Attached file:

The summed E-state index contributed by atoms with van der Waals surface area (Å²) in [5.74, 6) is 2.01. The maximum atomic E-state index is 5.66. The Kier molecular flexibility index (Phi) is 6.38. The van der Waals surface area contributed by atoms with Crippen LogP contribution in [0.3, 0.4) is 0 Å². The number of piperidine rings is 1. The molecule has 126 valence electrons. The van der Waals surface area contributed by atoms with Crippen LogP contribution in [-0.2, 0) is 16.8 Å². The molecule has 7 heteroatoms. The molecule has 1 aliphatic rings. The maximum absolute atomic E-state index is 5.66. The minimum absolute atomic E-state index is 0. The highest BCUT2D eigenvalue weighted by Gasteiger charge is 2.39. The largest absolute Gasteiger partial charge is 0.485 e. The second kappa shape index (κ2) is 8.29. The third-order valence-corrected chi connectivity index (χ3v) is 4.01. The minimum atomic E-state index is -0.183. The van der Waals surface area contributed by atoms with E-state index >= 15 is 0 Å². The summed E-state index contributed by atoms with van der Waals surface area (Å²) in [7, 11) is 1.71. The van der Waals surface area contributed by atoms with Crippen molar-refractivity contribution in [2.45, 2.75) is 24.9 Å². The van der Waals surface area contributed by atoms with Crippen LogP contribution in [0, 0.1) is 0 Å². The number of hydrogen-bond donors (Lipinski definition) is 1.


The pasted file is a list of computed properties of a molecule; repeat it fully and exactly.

The summed E-state index contributed by atoms with van der Waals surface area (Å²) in [5.74, 6) is 2.01. The maximum atomic E-state index is 5.66. The Kier molecular flexibility index (Phi) is 6.38. The van der Waals surface area contributed by atoms with Crippen LogP contribution in [0.3, 0.4) is 0 Å². The number of piperidine rings is 1. The molecule has 126 valence electrons. The van der Waals surface area contributed by atoms with Crippen LogP contribution in [-0.2, 0) is 16.8 Å². The molecule has 7 heteroatoms. The molecule has 1 aliphatic rings. The maximum absolute atomic E-state index is 5.66. The minimum absolute atomic E-state index is 0. The highest BCUT2D eigenvalue weighted by Gasteiger charge is 2.39. The largest absolute Gasteiger partial charge is 0.485 e. The second kappa shape index (κ2) is 8.29. The third-order valence-corrected chi connectivity index (χ3v) is 4.01. The minimum atomic E-state index is -0.183. The van der Waals surface area contributed by atoms with E-state index >= 15 is 0 Å². The summed E-state index contributed by atoms with van der Waals surface area (Å²) in [7, 11) is 1.71. The van der Waals surface area contributed by atoms with Crippen molar-refractivity contribution in [2.45, 2.75) is 24.9 Å². The van der Waals surface area contributed by atoms with Crippen LogP contribution in [0, 0.1) is 0 Å². The number of hydrogen-bond donors (Lipinski definition) is 1.